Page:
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  13. University Works to Fix Wikipedia’s Female Scientists DeficitLook up a female scientist or technologist on Wikipedia, and you might not find what you’re looking for. Many don’t have detailed pages or any page at all on the free online encyclopedia created by contributors, the vast majority of them men.It’s a symptom of a larger problem for women in so-called STEM fields — science, technology, engineering and mathematics — where men far outnumber women. Even women who have done pioneering work in these fields don’t always get recognition. Since 2009, no woman has won a Nobel Prize in science.Read more: http://www.laboratoryequipment.com/news/2013/10/university-works-fix-wikipedias-female-scientists-deficit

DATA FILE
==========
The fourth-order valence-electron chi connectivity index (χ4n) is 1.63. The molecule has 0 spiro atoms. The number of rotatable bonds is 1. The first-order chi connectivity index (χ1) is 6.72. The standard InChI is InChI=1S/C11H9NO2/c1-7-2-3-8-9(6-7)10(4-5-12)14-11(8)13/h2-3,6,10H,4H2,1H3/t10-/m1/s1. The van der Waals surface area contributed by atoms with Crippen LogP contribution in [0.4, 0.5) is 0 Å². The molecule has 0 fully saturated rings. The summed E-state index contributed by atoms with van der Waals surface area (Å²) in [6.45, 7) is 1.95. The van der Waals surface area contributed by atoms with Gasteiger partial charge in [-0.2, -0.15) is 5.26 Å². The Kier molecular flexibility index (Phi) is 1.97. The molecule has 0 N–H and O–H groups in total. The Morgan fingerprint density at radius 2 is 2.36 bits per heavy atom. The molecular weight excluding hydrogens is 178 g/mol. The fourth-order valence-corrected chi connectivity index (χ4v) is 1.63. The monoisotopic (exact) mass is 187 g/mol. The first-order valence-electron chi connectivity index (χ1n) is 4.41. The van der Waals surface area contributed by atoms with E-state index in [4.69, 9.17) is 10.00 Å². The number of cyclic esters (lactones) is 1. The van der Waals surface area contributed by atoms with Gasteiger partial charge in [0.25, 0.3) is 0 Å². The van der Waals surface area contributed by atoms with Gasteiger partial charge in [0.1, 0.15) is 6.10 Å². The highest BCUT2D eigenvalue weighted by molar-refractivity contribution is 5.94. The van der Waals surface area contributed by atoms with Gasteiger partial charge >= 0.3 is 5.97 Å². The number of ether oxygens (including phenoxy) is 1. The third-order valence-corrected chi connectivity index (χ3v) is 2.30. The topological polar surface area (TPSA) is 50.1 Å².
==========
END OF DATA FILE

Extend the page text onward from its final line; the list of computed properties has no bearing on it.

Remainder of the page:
University Works to Fix Wikipedia’s Female Scientists Deficit

    Look up a female scientist or technologist on Wikipedia, and you might not find what you’re looking for. Many don’t have detailed pages or any page at all on the free online encyclopedia created by contributors, the vast majority of them men.

    It’s a symptom of a larger problem for women in so-called STEM fields — science, technology, engineering and mathematics — where men far outnumber women. Even women who have done pioneering work in these fields don’t always get recognition. Since 2009, no woman has won a Nobel Prize in science.

    Read more: http://www.laboratoryequipment.com/news/2013/10/university-works-fix-wikipedias-female-scientists-deficit